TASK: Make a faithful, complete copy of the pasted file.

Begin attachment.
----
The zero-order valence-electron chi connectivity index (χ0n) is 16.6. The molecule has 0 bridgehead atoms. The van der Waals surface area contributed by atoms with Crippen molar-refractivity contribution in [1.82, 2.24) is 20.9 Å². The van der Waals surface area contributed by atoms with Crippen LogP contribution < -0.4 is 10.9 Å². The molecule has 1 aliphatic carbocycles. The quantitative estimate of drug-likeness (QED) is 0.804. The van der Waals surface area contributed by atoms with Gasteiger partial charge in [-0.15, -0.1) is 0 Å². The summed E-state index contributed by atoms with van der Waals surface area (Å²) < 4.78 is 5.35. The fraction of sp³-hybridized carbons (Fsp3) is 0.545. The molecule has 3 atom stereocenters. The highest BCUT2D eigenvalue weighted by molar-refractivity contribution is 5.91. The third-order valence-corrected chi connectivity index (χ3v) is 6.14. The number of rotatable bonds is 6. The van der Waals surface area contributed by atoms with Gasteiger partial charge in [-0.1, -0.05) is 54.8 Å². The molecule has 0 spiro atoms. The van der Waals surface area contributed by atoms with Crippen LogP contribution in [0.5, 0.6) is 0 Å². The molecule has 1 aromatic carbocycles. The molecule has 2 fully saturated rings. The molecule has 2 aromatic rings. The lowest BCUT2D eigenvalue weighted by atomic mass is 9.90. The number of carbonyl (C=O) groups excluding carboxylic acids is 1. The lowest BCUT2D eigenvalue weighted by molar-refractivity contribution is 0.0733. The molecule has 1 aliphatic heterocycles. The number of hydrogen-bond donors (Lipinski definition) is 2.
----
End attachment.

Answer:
The zero-order valence-electron chi connectivity index (χ0n) is 16.6. The molecule has 0 bridgehead atoms. The van der Waals surface area contributed by atoms with Crippen molar-refractivity contribution in [1.82, 2.24) is 20.9 Å². The van der Waals surface area contributed by atoms with Crippen LogP contribution < -0.4 is 10.9 Å². The molecule has 1 aliphatic carbocycles. The quantitative estimate of drug-likeness (QED) is 0.804. The van der Waals surface area contributed by atoms with Gasteiger partial charge in [-0.15, -0.1) is 0 Å². The summed E-state index contributed by atoms with van der Waals surface area (Å²) < 4.78 is 5.35. The fraction of sp³-hybridized carbons (Fsp3) is 0.545. The molecule has 3 atom stereocenters. The highest BCUT2D eigenvalue weighted by molar-refractivity contribution is 5.91. The third-order valence-corrected chi connectivity index (χ3v) is 6.14. The number of rotatable bonds is 6. The van der Waals surface area contributed by atoms with Gasteiger partial charge in [-0.1, -0.05) is 54.8 Å². The molecule has 0 spiro atoms. The van der Waals surface area contributed by atoms with Crippen LogP contribution in [0.5, 0.6) is 0 Å². The molecule has 1 aromatic carbocycles. The molecule has 2 fully saturated rings. The molecule has 2 aromatic rings. The lowest BCUT2D eigenvalue weighted by atomic mass is 9.90. The number of carbonyl (C=O) groups excluding carboxylic acids is 1. The lowest BCUT2D eigenvalue weighted by molar-refractivity contribution is 0.0733. The molecule has 1 aliphatic heterocycles. The number of hydrogen-bond donors (Lipinski definition) is 2.